Even a 5% Fed funds rates proved to be a rotten place for equities. Stocks were hit extremely hard in May because of fears of inflation, slow economic growth and the biggest scare: more rate hikes. These fears led the S&P 500 index to fall 3.1%, placing the index at its worst month in 22 years. On May 17, stock indexes plunged when a stronger than expected increase in consumer inflation fueled fears that interest rates would increase. The Dow dropped more than 200 points at one point during the day. Other volatile moves followed, including May 30, when higher oil prices, sliding consumer confidence and a weaker than expected sales report from Wal-Mart Stores Inc. sent the Dow skidding almost 185 points. As for the year, at the end of May the S&P 500 was up 1.8%, the Dow was up 4.2% and the Nasdaq was down 1.2%.
So the question is, will this volatility continue? Some analysts seem to think it is going nowhere fast. “As for a macro outlook, we see a return to higher volatility,” Ricchiuto says. “Volatility will dominate the outlook for the markets over the summer.” As for a stock market forecast, Ricchiuto sees the market in the near term popping to 12,900 with a correction through 12,040 and 12,050, which he says could get the market down to a window of 11,040, followed by a correction back up to 13,050 by the end of the year.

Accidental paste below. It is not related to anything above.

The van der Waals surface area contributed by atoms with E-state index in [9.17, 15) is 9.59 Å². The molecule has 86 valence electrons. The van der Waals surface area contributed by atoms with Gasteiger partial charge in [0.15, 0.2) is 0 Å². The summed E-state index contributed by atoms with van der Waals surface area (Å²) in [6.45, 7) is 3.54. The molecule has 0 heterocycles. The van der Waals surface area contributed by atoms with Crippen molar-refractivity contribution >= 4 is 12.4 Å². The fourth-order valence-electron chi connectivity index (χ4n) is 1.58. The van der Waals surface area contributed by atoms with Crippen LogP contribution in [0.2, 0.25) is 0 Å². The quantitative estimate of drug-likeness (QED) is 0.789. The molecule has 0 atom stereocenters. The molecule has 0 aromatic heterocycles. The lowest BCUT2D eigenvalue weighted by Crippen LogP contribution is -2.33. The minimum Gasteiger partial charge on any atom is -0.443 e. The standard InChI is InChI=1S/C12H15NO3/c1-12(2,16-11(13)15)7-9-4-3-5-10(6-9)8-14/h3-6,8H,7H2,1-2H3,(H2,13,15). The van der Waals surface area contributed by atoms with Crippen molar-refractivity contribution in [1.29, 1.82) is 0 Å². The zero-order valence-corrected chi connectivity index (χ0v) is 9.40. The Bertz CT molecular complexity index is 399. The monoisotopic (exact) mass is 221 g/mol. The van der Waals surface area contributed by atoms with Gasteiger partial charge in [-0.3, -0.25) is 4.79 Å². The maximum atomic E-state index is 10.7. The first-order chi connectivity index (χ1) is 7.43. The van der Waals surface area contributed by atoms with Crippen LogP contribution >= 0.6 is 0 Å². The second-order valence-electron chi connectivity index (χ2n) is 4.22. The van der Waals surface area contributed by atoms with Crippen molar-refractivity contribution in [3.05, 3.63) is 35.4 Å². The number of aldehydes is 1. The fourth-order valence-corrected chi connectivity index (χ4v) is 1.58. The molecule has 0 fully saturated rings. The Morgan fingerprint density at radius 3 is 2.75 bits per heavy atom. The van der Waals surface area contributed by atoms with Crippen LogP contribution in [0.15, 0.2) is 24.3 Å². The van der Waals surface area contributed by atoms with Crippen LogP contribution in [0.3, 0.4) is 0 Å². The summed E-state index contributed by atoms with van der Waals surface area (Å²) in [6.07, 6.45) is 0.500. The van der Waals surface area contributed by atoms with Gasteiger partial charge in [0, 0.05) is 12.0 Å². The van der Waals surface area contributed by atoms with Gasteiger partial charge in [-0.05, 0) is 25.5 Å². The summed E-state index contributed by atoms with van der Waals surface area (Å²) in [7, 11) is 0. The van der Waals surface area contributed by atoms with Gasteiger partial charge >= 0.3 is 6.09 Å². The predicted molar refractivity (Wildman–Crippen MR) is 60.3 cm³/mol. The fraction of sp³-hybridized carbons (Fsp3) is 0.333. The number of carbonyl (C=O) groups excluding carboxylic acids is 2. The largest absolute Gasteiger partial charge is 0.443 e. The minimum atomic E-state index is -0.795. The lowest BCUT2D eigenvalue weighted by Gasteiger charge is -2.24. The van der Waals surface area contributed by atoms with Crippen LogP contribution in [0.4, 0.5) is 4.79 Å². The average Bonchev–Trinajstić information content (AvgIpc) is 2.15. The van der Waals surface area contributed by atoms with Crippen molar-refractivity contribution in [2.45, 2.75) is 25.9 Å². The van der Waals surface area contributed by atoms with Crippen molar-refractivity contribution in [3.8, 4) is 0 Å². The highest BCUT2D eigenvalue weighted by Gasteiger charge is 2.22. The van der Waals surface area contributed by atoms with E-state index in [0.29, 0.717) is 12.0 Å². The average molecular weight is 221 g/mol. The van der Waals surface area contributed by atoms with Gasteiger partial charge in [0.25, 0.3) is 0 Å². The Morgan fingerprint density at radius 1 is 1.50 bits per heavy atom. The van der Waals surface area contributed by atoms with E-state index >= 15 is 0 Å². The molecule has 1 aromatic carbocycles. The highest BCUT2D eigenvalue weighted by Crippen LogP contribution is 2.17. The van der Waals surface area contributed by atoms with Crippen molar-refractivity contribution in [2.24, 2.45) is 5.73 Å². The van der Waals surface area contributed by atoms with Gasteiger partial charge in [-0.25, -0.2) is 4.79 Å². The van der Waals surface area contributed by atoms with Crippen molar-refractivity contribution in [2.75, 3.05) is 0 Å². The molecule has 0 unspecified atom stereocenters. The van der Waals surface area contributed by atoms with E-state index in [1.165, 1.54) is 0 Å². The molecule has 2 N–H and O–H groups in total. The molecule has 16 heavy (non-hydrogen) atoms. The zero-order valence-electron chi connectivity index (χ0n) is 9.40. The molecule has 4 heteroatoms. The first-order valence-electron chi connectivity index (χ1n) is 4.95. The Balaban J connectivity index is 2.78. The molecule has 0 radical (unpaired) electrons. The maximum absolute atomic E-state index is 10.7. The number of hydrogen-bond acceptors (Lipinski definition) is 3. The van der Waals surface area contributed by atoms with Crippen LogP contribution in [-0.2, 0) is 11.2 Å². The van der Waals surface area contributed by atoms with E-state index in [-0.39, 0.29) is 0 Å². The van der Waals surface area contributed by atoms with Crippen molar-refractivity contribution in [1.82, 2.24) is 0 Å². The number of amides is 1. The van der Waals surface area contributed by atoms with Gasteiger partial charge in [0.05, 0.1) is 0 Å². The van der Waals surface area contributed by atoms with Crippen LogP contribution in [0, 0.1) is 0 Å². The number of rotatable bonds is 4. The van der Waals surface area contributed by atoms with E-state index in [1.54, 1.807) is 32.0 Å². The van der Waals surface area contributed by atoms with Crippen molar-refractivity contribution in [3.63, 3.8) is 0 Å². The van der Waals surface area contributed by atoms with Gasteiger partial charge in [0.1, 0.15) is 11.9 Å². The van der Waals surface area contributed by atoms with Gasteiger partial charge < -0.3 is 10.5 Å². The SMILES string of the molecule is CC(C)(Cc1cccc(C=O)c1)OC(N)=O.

Most analysts point to interest rate uncertainty fueling the volatility. And many say that once this uncertainty passes, the market will do a better job of finding some footing. “The global economy will continue to expand in 2006 and 2007. We will see some good stimulus. But for now uncertainty about interest rates will keep things on a sideways track,” says Bethune, adding that a strong outlook for business investments and business structures is imbedded in his firm’s forecast for the Fed’s success in a soft landing.